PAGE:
FUOM 121 E. o. TO 82 B. o.

M

>>*BUPTION or THS NOBLES. RESTLESSNESS OF

DEM AGOOISM or

MAKIUB. SERVILE INSURRECTION IN SICILY. HKROISM OF EUNUS. MISERIES or

THE SERVILE WARS. SUMPTUARY LAWS. STRUGGLE FOB RIGHTS OF CITIZENSHIP. COMMENCEMENT OF THE SOCIAL WAR. CONTEMPLATED REORGANIZATION OF

ITALY. SYLLA. WAR WITH MITHBIDATES. INTERNAL DISSENSIONS AT BOMB. CIVIL WAR IN THE STREETS. VIBRATION OF THE PENDULUM OF PARTIES. CINNA.

THE RALLYING OF THE PEOPLE. MABIUS RECALLED. SCENES OF ANABOHY. DEATH OF MARIUS. RETURN OF SYLLA. POMPBY ENTEBS TH ARENA. BATTLES

AND ASSASSINATIONS

THE PEOPLE.

CHAPTER IX.

SYLLA AND CATILINE.

FROM 82 B. c. TO 59 B. o.

BATTLE UNDEB THE WALLS. TRIUMPH OF SYLLA. CAIUS JULIUS OSSAR DEATH

or MABIUS. MASSACRE AT PRJSNESTE. MISSION OF POMPEY. ABDICATION or SYLLA. His DEATU. POLICY OF LEPIDUS. TRIUMPH OF THE ARISTOCRACY. CJSSAR A RANSOMED SLAVE. HE ESPOUSES THE POPULAR CAUSE. CHARACTER

or POMPEY. SPARTACUS AND HIS BAND. His DEFEAT AND DEATH. THE SLAVB

TRADE. ILLUSTRATIVE ANECDOTE. POMPBY CRUSHES THE PIRATES. TUB CON- PIRACY OF CATILINE

i

118

CHAPTER X.

C.SBAR AND POMPET

FROM 59 B. c. TO 50 a. o.

CATO. RETUBN OF POMI-EY TO ROME.- -CLODIUS AND THE MYSTIC RITES. DIVOBOB OF POMPEIA. ANECDOTES OF. CAESAR. THE TRIUMVIRATE. POLICY OF CICERO. POPULAR MEASURES OF CJSSAB. DIVISION OF THE SPOILS OF OFFICE. PROSECU-

TION OF CICERO. His BANISHMENT AND RECALL. DEMOCRATIC TRIUMPHS. DO-

MESTIC GRIEFS. BLOODY FRAY. TUMULT IN ROME. DICTATORSHIP OF POMPEY. ORGANIZATION OF A ROMAN COURT. ANECDOTE OF CJCSAK. His AMBITIOUS

DESIGNS. SICKNESS OF POMPEY. POLITICAL CONTESTS IN ROME. OPEN WAB

BETEEAT OF POMPEY AND FLIGHT TO GREECE.

CHAPTER XI.

191

T ; B BTBUGQLE AND FALL OF POMPEY

FROM 50 B c. TO 48 B. o.

BGE or BBUNDUBIUM. FLIGHT OF POMPBY. CESAR'S MEASURES IN ROME, H

EXPEDITION TO SPAIN. THE WAR AND FINAL CONQUEST. C^SAR RETURNS TO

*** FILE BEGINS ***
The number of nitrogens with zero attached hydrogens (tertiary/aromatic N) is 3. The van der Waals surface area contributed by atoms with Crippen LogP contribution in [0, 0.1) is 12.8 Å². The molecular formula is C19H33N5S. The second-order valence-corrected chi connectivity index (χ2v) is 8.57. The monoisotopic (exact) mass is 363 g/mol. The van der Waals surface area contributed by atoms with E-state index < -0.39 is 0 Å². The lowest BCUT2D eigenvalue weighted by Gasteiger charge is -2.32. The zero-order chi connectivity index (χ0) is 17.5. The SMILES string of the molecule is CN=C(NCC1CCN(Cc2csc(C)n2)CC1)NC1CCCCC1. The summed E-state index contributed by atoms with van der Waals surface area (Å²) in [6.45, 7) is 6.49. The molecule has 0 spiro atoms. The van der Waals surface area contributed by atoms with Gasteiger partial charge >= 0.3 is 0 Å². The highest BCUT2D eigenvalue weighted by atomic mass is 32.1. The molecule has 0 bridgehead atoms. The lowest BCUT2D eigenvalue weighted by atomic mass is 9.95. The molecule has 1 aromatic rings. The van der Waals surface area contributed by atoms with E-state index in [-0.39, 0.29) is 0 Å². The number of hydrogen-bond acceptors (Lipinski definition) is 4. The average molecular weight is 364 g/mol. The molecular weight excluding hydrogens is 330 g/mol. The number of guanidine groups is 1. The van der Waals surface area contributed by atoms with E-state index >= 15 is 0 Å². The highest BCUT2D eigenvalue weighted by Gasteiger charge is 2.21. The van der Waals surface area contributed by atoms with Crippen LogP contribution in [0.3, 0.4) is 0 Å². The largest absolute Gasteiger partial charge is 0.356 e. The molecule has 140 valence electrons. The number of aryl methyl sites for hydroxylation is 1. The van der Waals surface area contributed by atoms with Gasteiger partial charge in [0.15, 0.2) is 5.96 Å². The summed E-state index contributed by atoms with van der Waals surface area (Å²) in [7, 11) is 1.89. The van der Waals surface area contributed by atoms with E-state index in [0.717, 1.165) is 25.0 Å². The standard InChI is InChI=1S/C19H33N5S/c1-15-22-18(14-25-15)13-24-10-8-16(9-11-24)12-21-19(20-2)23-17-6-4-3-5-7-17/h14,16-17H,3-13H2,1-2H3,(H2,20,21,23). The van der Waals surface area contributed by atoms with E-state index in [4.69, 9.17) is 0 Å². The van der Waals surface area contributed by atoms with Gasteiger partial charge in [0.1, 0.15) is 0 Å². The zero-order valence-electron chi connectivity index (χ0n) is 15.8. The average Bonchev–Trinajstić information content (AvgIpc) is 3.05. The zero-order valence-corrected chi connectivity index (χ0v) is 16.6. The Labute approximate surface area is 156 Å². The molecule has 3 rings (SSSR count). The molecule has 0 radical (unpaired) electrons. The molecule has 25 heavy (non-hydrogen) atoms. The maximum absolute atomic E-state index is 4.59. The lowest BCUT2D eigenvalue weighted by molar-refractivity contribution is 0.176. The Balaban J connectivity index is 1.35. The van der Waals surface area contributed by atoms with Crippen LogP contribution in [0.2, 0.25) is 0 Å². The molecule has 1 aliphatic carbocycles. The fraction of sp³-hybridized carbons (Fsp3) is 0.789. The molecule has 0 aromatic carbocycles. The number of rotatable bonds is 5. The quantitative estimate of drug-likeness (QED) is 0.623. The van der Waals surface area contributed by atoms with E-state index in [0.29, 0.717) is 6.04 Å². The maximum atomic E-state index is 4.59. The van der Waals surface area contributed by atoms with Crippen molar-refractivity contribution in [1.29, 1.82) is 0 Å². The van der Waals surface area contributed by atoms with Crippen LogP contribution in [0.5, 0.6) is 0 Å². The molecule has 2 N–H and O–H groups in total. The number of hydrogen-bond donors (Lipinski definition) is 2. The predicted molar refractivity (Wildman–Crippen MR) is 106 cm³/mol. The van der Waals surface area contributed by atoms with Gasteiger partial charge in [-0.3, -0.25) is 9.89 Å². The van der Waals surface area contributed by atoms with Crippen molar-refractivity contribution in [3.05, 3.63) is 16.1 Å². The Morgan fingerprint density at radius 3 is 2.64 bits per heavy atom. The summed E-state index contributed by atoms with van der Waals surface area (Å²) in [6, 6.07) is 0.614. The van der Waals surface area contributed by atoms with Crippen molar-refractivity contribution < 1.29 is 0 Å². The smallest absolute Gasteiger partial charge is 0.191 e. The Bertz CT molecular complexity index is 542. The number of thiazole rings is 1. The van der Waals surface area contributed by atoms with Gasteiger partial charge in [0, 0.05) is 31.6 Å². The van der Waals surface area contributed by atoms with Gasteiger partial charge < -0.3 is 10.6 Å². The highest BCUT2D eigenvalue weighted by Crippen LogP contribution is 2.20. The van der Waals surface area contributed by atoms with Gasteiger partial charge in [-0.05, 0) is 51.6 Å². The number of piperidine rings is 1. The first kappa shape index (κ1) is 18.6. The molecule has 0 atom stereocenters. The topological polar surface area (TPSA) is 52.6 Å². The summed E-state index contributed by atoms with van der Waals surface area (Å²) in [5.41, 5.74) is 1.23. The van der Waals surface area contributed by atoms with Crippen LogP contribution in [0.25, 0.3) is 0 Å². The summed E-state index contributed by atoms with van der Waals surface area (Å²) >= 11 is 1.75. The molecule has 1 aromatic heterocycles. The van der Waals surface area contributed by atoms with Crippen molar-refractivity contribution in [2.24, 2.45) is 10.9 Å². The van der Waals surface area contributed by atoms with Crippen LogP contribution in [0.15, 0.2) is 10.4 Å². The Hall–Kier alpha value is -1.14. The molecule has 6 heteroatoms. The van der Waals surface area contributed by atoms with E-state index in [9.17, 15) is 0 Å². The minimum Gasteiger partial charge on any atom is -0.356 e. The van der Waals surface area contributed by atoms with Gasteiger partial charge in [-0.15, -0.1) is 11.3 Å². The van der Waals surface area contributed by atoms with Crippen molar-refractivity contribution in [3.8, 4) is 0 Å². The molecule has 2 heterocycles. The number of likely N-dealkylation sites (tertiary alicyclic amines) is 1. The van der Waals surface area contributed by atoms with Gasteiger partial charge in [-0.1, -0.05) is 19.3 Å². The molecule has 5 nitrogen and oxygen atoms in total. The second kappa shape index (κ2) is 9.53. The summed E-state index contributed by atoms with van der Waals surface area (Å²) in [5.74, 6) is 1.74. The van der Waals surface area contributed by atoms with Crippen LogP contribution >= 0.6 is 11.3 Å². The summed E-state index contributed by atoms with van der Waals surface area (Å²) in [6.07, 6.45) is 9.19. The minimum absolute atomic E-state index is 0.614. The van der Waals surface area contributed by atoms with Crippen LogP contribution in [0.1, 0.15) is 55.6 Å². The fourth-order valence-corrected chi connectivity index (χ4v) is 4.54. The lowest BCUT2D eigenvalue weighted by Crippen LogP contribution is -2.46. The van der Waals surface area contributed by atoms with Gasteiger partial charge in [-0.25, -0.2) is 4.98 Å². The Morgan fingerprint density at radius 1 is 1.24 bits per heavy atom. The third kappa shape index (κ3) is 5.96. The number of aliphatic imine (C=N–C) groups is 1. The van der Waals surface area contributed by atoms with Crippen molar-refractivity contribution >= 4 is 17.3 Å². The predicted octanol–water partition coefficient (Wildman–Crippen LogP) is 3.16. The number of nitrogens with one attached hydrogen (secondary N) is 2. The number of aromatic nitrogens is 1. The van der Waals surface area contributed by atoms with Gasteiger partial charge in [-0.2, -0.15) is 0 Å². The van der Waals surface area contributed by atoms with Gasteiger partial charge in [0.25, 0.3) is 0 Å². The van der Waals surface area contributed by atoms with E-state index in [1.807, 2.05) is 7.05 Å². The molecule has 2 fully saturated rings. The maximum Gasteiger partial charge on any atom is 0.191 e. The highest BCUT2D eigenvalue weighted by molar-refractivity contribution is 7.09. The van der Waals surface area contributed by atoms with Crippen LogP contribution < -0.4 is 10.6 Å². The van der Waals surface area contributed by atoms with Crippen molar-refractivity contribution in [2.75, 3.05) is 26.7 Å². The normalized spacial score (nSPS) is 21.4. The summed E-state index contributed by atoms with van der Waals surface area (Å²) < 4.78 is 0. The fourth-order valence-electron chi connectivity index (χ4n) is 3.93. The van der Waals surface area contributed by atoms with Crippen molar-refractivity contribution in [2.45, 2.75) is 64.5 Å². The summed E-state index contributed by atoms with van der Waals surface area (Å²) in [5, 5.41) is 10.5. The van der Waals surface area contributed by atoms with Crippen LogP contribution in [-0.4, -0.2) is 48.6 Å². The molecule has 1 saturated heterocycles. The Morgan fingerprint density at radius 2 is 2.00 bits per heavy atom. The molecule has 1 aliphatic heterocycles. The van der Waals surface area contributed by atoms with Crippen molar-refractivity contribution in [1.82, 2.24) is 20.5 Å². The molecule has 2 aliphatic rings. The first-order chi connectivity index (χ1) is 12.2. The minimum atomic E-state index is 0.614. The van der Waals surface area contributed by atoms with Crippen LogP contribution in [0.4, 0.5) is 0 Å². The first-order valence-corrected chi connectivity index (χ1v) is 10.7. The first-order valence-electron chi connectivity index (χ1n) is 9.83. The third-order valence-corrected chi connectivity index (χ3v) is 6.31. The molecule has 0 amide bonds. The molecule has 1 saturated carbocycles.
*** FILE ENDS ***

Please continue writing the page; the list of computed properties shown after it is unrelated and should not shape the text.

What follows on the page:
BBUNDUBIUM. CROSSES TO GREECE IN PURSUIT OF POMPEY.

WAR. POMPEY'S VICTORY AT DYRACHIUM. RETREAT OF CJSSAR. BATTLE or PHARSALIA.~UTTER RUIN OF POMPEY. His FLIGHT. JOINS CORNELIA AND BIB

VICISSITUDES OF THB

CONTENTS.

CHAPTER XII.

THB TEIUMPH OF CLESAB AND THE FATE OF POMPET.

FROM 48 B. a TO 44 B. a

N

OT or CJBBAB. PURSUIT OK POMPBY. THE EGYPTIAN WAR. CAESAR AJfD CLEOPATRA. CAPTURE or PHAROS. POPULARITY OF CJSSAB. Loss or TUB ALEX-

ANDRIAN LIBRARY. BRIEF CONFLICT WTH THK KINO OF PONTUS. QUELLING THE MUTINY. CATO'B EFFORTS IN AFRICA. THB AFRICAN WAR. DEFEAT AND DBATH OF SCIPIO. SUICIDE OF CATO. TUB SPANISH WAR. DEATH OF POMPBY'S SON.

His TRIUMPH. His ADMINISTRATIVE MEASURE* AND

OMAR'S BETURN TO BOMB.

CHAKAOTEB. CHARACTER OF CICERO

'

CHAPTER XIII.

ASSASSINATION OF J& S A B.

FROM 44 B. c. TO 42 B. o.

\ AND CABSIBS. THE CONSPIRACY. THB SCENE OF ASSASSINATION. CONDUOT OF THE CONSPIRATORS. INDIGNATION OF THE PEOPLE. FLIGHT OF TUB COKSPIBA-

TOES FROM KOME. MEASURES OF MARO ANTONY. CAIUS OCTAVIUS. INTERVIEW

WITH CICERO COLLISION WITH ANTONY. KALLYINO OF THE ARISTOCRATS. Civil WAR. FALSE POSITION OF OCTAVIUS. PHILIPPICS OF CICERO. DEFEAT or

ANTONY. ESCAPE BEYOND THE ALPS. OCTAVIUS CESAR'S MARCH CPOM

TRIUMPH OF THE PLEBEIAN CAUSE. THB NATURE OF THB CONFLICT.

CHAPTER XIV.

OCTAVIUS 0-(E8AB.

FROM 42 B. o. TO 82 B. o.

FATE OF DECIMUS BRUTUS. MASS ACRES IN ROME. DEATH OF CIOEEO. ANECDOTES. THE TEIUMYIRATE. WAR IN MACEDONIA. BUIN OF THE PATBIOIAN CAUSE.

SUIOIDB OF CA88IU8 AND B".UTU8. TRIUMPH OP TUB TRIUMVIRATE. OPPRESSION

OF THE PEOPLE AND DISCONTENT IN BOMB. PROFLIGACY OF OCTATIUS OESAE.

DOWNFALL OF LEPIDUS. DRUSILLA. DIVORCE OF ANTONY'S WIFE. ANTONY AND

CLEOPATRA. WAR BETWEEN OCTAVIUS AND ANTONY. MUSTERING OF THE FORCES.

-ANTONY AND HIS BRIDAL

CHAPTER XV.

02BSAB AUGUSTUS AND MABO ANTONY.

FROM 82 B. o. TO 10

B. o.

BATTLE OF AOTIUM. FLIGHT OF CLBOPATBA. ENTIRE VICTORY or OOTAVIUB. THB